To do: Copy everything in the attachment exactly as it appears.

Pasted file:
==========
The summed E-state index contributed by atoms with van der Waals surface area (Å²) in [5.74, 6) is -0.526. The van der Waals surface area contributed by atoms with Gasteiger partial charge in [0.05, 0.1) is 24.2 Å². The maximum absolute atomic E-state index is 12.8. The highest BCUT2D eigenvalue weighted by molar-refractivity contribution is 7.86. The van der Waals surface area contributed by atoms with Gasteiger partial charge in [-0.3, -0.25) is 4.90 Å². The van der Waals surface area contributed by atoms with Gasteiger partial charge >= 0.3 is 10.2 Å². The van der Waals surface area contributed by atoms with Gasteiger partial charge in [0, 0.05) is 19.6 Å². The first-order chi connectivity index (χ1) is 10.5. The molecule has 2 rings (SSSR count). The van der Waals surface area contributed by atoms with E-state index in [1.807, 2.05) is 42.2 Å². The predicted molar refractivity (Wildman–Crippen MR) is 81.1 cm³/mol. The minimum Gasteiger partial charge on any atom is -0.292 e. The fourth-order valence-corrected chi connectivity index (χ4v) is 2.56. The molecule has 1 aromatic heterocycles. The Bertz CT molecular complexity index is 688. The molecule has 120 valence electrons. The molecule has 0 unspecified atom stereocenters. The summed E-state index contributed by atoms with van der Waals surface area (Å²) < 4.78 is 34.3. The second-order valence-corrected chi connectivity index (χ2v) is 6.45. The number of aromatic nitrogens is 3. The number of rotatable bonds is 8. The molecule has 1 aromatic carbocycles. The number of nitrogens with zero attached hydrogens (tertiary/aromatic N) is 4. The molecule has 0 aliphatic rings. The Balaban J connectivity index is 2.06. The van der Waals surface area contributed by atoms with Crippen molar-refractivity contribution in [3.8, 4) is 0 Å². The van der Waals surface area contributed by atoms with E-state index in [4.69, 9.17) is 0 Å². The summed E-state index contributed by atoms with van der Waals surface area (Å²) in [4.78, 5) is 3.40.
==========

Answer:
The summed E-state index contributed by atoms with van der Waals surface area (Å²) in [5.74, 6) is -0.526. The van der Waals surface area contributed by atoms with Gasteiger partial charge in [0.05, 0.1) is 24.2 Å². The maximum absolute atomic E-state index is 12.8. The highest BCUT2D eigenvalue weighted by molar-refractivity contribution is 7.86. The van der Waals surface area contributed by atoms with Gasteiger partial charge in [-0.3, -0.25) is 4.90 Å². The van der Waals surface area contributed by atoms with Gasteiger partial charge >= 0.3 is 10.2 Å². The van der Waals surface area contributed by atoms with Gasteiger partial charge in [0, 0.05) is 19.6 Å². The first-order chi connectivity index (χ1) is 10.5. The molecule has 2 rings (SSSR count). The van der Waals surface area contributed by atoms with E-state index in [1.807, 2.05) is 42.2 Å². The predicted molar refractivity (Wildman–Crippen MR) is 81.1 cm³/mol. The minimum Gasteiger partial charge on any atom is -0.292 e. The fourth-order valence-corrected chi connectivity index (χ4v) is 2.56. The molecule has 1 aromatic heterocycles. The Bertz CT molecular complexity index is 688. The molecule has 120 valence electrons. The molecule has 0 unspecified atom stereocenters. The summed E-state index contributed by atoms with van der Waals surface area (Å²) < 4.78 is 34.3. The second-order valence-corrected chi connectivity index (χ2v) is 6.45. The number of aromatic nitrogens is 3. The number of rotatable bonds is 8. The molecule has 1 aromatic carbocycles. The number of nitrogens with zero attached hydrogens (tertiary/aromatic N) is 4. The molecule has 0 aliphatic rings. The Balaban J connectivity index is 2.06. The van der Waals surface area contributed by atoms with Crippen molar-refractivity contribution in [3.8, 4) is 0 Å². The van der Waals surface area contributed by atoms with E-state index in [4.69, 9.17) is 0 Å². The summed E-state index contributed by atoms with van der Waals surface area (Å²) in [4.78, 5) is 3.40.